A step-by-step Guide to overcoming Premature Ejaculation

Photo by Deon Black on Pexels.com

Here are some non-medication based methods to improve your intimate experiences when living with premature ejaculation.

Premature Ejaculation (PE) in the most common male sexual function disorder, with 1in 5 men between the ages of 18-59 years reporting it. Expert definitions of PE vary, with sources defining it as ejaculation occurring less than1-3 minutes from the beginning of stimulation. Premature Ejaculation can be of 2 types –

  • Primary (Lifelong) PE – This is diagnosed when a man experiences ejaculation sooner than desired starting from first sexual experience, including masturbation. This type of PE has a higher chance of having genetic or hormonal causation, though psychological factors such as performance anxiety, depression, or stress can also be involved.
  • Secondary or Acquired PE – This is diagnosed when a man has had sexual experiences with desired or “normal” ejaculation times, prior to developing premature ejaculation. Hormonal factors can still play a part, however, lifestyle factors such as higher BMI, medical conditions such as hyperthyroidism or erectile dysfunction, and psychological factors often play a large part.

Since Premature Ejaculation has possible hormonal causes, your medical provider may prescribe medications to address your problem. Using non-medical methods and counseling to address this issue can help you end your concern sooner, while decreasing the time needed to be on medication.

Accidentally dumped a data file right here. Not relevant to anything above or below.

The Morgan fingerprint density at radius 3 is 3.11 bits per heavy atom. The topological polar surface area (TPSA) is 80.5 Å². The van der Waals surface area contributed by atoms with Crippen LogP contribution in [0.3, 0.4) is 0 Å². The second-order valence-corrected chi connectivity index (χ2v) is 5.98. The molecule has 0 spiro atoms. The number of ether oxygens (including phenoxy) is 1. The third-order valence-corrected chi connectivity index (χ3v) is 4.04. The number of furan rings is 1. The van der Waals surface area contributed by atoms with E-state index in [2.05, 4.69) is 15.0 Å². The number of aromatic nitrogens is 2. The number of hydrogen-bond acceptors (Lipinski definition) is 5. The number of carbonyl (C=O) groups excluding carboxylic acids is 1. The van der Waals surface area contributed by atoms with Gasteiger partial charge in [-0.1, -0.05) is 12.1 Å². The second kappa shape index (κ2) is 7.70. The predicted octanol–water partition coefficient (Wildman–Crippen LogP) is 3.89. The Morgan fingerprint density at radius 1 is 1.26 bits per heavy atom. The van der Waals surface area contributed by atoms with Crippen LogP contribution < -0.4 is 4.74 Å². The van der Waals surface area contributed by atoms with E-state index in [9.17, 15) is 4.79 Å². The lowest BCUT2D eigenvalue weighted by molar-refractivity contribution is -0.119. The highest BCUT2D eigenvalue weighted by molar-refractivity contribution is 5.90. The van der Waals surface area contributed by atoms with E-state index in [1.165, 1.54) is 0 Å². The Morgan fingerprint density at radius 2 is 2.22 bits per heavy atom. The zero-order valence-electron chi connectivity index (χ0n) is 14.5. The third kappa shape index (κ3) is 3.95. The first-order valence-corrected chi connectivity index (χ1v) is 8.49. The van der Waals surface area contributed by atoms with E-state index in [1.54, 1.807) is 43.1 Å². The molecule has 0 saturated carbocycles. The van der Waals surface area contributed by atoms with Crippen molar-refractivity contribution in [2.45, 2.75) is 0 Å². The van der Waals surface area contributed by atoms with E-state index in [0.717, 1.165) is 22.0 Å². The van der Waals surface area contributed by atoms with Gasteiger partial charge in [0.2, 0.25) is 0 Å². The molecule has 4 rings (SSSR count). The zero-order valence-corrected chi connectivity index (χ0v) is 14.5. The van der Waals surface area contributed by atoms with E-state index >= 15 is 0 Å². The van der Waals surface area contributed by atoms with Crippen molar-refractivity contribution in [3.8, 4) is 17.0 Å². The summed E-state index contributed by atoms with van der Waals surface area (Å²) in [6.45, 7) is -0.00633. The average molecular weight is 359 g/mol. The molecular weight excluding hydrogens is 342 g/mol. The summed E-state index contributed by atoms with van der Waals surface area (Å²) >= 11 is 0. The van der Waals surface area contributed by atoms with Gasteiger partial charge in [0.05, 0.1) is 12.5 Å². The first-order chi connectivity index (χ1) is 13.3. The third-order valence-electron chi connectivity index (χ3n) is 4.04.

Plan

Non-drug based treatment of premature ejaculation uses a combination of counseling and physical practice. Many men also see improvement in working on improving strength & control of their pelvic floor muscles by working with a pelvic floor therapist.
It is advised to work with a sex therapist while undertaking the process of physical practice to manage your premature ejaculation. The process of physical practice involves increasing sexual simulation in a gradual manner, while focusing on delaying time to ejaculation. Typically, it is recommended to start with self stimulation before progressing to non-sexual contact & finally genital contact with your partner.


Sensory stimulation to the penis is started with stimulation using your own dry hand, progressing to lubricated hand, progressively increasing step-wise till you are able to enter your partner with desired time to climax. For support and detailed guidance on navigating this frustrating condition, contact our office at 813-563-1565.